Cline’s true subject is the tangle between Evie and Suzanne’s bond and the cult’s internal economy. Within the closed system of the ranch, the women of the cult are at once commodities and procurers of food and money, venturing out into the straight world to commit little acts of larceny. The first day Evie visits, a boy asks Suzanne if she’s a “solstice present” and is told to shut up. But when the evening’s party commences — a car is ritually burned, and there’s a feast of “watery vegetable pabulum, the mash of potatoes and ketchup and onion soup packets” — another of the girls calls Evie “our sacrifice ... Our solstice offering.” She meets Russell, and he takes her to his trailer with the promise, unfulfilled, that they’ll be joined by Suzanne. A sexual initiation follows. “I wanted Russell to be a genius,” Evie says. She gets stoned, and he turns out to be a reciter of lines like these: “Shy Evie .... You’re a smart girl. You see a lot with those eyes, don’t you.” “I’m like you  ... I was so smart when I was young, so smart that of course they told me I was dumb.” “There’s something in you ... Some part that’s real sad. And you know what? That makes me real sad. They’ve tried to ruin this beautiful, special girl. They’ve made her sad. Just because they are.” She starts to cry, and a page later he’s pushing her head toward his crotch.

“An act, I thought, calibrated to comfort young girls who were glad, at least, that it wasn’t sex. Who could stay fully dressed the whole time, as if nothing out of the ordinary were happening.”

“But maybe the strangest part — I liked it, too.” 

This is the most we see of Russell and the “undercooked look of his dick.” For Evie this episode is less a matter of her submission to the cult leader than her initiation into a sisterhood. Evie spends the rest of the night with Suzanne: “You can crash in my room if you want," she says. “But you have to actually be here if you’re going to be here. Get it?” To Evie the moment was like “those fairy tales where goblins can enter a house only if invited by its inhabitants,” only here she’s the innocent invited into a house of goblins. She doesn’t realize it yet but instead senses “the possibility that my life was hovering on the brink of a new and permanent happiness.” Evie goes home the next day, and becomes a thief for her new friends at the ranch, stealing from her mother’s purse and hustling the boy next door for $65 of his parents’ money with the promise of bringing him weed. At Russell’s suggestion, Suzanne takes her to the home of Mitch Lewis — a rocker composite of Beach Boy drummer Dennis Wilson and Byrds producer Terry Melcher, the men Manson hoped would grease his path to stardom — and they have a coke-fueled threesome, the end of Evie’s virginity: “I’d enacted some pattern, been defined, neatly, as a girl, providing a known value. There was something almost comforting about it, the clarity of purpose, even as it shamed me.”

For the rest of the novel Evie ping-pongs between the ranch and her old life — the mingling of her sense of belonging with crude transactional sex has poisoned the fun, but neither can she go home again. Her final visit to the ranch sees Russell’s group in a state of high desperation, seemingly starving and deranged with access to more speed than food. Russell dispatches the killers — Suzanne among them, Evie almost — to Mitch’s house “to teach him a lesson,” and they commit something like the massacre visited on Sharon Tate and her friends. Cline’s decision to substitute a simple revenge plot for the baroque paranoid end-times scenario Manson improvised to maintain Family discipline makes sense for her book. She knows her strengths are psychological, not Pynchonian.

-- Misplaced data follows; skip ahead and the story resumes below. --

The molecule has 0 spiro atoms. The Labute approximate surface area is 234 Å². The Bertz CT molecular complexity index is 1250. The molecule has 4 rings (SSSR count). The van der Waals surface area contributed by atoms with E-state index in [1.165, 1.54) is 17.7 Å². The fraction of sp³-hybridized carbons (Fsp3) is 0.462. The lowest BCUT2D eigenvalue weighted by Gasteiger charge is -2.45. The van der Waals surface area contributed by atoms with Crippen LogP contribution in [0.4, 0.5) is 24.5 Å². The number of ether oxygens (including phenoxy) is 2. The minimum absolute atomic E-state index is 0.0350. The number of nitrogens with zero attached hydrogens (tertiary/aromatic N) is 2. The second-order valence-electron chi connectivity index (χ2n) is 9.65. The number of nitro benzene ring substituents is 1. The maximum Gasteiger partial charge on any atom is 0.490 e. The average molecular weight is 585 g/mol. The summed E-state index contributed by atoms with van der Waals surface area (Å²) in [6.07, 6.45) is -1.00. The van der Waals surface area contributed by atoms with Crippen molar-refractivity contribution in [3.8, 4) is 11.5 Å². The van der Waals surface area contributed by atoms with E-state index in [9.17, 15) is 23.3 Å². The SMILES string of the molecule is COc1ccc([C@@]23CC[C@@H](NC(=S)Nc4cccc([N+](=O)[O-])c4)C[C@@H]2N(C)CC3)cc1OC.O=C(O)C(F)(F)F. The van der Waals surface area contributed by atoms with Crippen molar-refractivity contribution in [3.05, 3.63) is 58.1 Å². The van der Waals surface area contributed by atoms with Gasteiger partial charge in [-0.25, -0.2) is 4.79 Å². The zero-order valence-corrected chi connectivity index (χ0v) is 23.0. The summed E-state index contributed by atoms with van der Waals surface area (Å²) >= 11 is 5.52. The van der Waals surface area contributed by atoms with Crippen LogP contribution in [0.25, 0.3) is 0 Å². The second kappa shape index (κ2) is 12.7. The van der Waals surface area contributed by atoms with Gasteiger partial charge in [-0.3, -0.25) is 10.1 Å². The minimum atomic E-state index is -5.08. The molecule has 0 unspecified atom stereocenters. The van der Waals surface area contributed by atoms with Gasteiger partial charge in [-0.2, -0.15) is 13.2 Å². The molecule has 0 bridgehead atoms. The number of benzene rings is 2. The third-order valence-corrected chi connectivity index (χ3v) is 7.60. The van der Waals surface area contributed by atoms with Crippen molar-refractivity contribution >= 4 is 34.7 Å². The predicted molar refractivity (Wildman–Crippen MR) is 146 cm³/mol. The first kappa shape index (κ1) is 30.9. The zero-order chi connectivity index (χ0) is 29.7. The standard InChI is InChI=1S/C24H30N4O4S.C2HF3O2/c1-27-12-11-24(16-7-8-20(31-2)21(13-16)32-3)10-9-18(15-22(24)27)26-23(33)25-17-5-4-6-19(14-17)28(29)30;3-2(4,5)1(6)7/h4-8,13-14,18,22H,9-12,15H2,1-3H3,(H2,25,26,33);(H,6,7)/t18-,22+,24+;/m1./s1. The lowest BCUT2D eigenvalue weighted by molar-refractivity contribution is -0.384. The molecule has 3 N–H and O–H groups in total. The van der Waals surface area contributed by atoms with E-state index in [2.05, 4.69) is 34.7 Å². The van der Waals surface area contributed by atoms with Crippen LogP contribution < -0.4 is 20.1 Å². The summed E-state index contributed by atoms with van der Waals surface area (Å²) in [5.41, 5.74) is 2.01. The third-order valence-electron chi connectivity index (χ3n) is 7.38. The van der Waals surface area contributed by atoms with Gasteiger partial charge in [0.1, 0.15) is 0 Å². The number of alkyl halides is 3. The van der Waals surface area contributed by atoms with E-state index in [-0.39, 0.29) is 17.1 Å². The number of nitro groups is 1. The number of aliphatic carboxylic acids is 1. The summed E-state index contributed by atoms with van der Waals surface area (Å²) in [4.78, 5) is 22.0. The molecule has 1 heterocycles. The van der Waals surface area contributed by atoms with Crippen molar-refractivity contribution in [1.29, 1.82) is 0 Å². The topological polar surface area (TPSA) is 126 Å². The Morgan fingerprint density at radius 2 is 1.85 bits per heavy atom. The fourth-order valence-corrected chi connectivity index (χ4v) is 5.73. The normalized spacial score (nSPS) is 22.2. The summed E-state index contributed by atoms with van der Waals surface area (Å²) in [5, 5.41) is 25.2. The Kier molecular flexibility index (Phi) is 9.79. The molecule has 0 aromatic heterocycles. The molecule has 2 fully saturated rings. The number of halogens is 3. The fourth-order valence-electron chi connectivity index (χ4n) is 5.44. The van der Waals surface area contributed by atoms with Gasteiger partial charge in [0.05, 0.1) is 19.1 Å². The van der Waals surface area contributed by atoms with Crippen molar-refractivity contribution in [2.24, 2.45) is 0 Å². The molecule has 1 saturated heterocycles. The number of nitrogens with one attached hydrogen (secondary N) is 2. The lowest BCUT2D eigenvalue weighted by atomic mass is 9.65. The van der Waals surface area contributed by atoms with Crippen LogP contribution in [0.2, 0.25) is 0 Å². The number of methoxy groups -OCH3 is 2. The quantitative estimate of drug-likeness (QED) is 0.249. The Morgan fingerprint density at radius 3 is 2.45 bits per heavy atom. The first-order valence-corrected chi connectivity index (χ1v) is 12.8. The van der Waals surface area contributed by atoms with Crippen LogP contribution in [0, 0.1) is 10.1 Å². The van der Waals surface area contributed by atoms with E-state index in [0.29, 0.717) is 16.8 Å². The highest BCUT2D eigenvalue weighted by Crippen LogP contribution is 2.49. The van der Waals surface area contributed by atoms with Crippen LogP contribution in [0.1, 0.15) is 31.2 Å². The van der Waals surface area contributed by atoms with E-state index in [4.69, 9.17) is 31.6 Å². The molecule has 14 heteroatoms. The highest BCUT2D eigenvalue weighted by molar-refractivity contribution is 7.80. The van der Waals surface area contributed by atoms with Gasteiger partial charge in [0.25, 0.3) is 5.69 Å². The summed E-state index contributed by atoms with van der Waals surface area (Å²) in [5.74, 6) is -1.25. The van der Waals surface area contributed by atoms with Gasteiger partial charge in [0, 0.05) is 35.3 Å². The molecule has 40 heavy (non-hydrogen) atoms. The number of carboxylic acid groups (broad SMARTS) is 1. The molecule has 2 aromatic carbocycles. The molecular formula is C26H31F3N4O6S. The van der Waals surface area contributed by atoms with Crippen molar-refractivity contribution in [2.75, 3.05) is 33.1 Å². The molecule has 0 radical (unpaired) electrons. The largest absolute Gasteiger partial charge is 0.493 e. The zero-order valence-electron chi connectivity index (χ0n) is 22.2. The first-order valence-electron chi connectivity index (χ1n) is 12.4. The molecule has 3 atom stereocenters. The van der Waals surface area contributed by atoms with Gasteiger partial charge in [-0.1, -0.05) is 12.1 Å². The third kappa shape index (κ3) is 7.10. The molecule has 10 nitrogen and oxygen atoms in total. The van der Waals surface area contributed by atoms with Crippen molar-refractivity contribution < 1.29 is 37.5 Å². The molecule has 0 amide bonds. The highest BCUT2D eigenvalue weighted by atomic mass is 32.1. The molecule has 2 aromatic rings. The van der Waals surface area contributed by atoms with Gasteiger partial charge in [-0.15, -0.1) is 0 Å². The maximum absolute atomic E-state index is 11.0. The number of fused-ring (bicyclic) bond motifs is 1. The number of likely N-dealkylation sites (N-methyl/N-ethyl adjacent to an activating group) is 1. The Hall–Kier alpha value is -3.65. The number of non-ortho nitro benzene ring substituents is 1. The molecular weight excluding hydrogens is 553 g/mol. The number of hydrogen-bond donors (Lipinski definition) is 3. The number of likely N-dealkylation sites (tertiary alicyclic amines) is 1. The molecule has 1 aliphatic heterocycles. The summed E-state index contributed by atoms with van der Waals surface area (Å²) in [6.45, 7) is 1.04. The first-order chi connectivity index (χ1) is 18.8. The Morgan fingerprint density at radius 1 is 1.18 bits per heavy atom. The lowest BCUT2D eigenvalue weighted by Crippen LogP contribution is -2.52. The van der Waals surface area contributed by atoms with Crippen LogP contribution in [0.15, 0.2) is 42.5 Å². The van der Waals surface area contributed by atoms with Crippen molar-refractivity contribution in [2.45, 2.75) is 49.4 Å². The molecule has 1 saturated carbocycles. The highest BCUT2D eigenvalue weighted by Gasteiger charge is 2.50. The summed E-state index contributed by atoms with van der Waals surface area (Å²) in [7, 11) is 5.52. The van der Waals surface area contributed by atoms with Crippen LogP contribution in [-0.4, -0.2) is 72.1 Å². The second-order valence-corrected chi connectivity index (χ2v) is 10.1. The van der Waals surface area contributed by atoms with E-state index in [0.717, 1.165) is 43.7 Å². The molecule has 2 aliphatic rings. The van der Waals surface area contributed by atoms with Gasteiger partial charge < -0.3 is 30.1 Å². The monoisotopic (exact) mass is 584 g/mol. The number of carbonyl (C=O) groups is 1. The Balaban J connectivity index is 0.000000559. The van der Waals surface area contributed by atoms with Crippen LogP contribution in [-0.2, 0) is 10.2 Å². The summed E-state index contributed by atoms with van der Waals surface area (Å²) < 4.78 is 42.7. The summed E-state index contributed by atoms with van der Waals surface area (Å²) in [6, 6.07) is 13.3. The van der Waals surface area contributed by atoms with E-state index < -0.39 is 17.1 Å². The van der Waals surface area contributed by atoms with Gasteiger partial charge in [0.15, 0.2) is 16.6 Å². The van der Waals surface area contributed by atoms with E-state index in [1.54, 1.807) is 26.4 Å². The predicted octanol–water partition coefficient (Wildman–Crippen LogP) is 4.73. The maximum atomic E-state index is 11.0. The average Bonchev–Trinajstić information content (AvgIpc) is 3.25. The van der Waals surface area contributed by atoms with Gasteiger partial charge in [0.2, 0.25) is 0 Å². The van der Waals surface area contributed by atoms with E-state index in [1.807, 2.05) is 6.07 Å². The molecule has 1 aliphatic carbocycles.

Cline has a lush descriptive style, and she favors the sentence fragment where the pressure falls on nouns: on one visit to the ranch she sees the “silty rectangle of pool, half full, with its teem of algae and exposed concrete ... The crispy package of a dead frog, drifting on the surface.” A system of metaphors drawn from Evie’s middle-class world animates her departure from it. (There are a few too many like-dependent similes, but one gets used to them.) Cline’s exquisite set pieces are the equal of her intricate unwinding of Evie’s emotions: Even after the murders she thinks, “Suzanne was not a good person. I understood this. But I held the actual knowledge away from myself.” When she finds Polaroids from Suzanne she feels something more like love but knows she’s also stifling disgust.

These effects are all the more potent for what Cline has left out. There’s very little cultural noise in the picture. Evie reads a few magazines, watches an episode of Bewitched, and there’s a reference to Jefferson Airplane, but Cline hasn’t overloaded the book with ostentatious period details and trivia. (Nor did I notice any anachronisms.) The Girls isn’t a Wikipedia novel, it’s not one of those historical novels that congratulates the present on its improvements over the past, and it doesn’t impose today’s ideas on the old days. As the smartphone-era frame around Evie’s story implies, Cline is interested in the Manson chapter for the way it amplifies the novel’s traditional concerns. Pastoral, marriage plot, crime story — the novel of the cult has it all. You wonder why more people don’t write them.

*This article appears in the May 30, 2016 issue of New York Magazine.